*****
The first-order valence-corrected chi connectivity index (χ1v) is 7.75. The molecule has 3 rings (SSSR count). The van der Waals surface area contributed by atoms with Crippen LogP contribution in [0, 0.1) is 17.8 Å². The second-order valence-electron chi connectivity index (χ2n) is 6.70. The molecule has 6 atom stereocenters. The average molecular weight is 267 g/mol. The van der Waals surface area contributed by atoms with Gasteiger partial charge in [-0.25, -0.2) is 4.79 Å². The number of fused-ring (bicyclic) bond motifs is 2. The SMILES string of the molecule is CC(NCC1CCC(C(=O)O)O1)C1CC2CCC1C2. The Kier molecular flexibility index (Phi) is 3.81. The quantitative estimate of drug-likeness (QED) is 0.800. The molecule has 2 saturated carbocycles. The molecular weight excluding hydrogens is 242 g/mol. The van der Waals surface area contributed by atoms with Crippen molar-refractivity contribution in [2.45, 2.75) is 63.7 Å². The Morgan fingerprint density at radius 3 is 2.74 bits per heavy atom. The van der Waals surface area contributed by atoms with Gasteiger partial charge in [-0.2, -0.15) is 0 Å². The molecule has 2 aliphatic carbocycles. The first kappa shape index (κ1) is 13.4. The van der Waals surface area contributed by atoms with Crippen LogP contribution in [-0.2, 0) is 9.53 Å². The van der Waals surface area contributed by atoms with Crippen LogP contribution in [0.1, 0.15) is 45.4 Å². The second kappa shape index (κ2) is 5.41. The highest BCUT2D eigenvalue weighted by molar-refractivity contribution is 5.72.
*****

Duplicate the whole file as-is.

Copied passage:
The first-order valence-corrected chi connectivity index (χ1v) is 7.75. The molecule has 3 rings (SSSR count). The van der Waals surface area contributed by atoms with Crippen LogP contribution in [0, 0.1) is 17.8 Å². The second-order valence-electron chi connectivity index (χ2n) is 6.70. The molecule has 6 atom stereocenters. The average molecular weight is 267 g/mol. The van der Waals surface area contributed by atoms with Gasteiger partial charge in [-0.25, -0.2) is 4.79 Å². The number of fused-ring (bicyclic) bond motifs is 2. The SMILES string of the molecule is CC(NCC1CCC(C(=O)O)O1)C1CC2CCC1C2. The Kier molecular flexibility index (Phi) is 3.81. The quantitative estimate of drug-likeness (QED) is 0.800. The molecule has 2 saturated carbocycles. The molecular weight excluding hydrogens is 242 g/mol. The van der Waals surface area contributed by atoms with Crippen molar-refractivity contribution in [2.45, 2.75) is 63.7 Å². The Morgan fingerprint density at radius 3 is 2.74 bits per heavy atom. The van der Waals surface area contributed by atoms with Gasteiger partial charge in [-0.2, -0.15) is 0 Å². The molecule has 2 aliphatic carbocycles. The first kappa shape index (κ1) is 13.4. The van der Waals surface area contributed by atoms with Crippen LogP contribution in [-0.2, 0) is 9.53 Å². The van der Waals surface area contributed by atoms with Crippen LogP contribution in [0.1, 0.15) is 45.4 Å². The second kappa shape index (κ2) is 5.41. The highest BCUT2D eigenvalue weighted by molar-refractivity contribution is 5.72.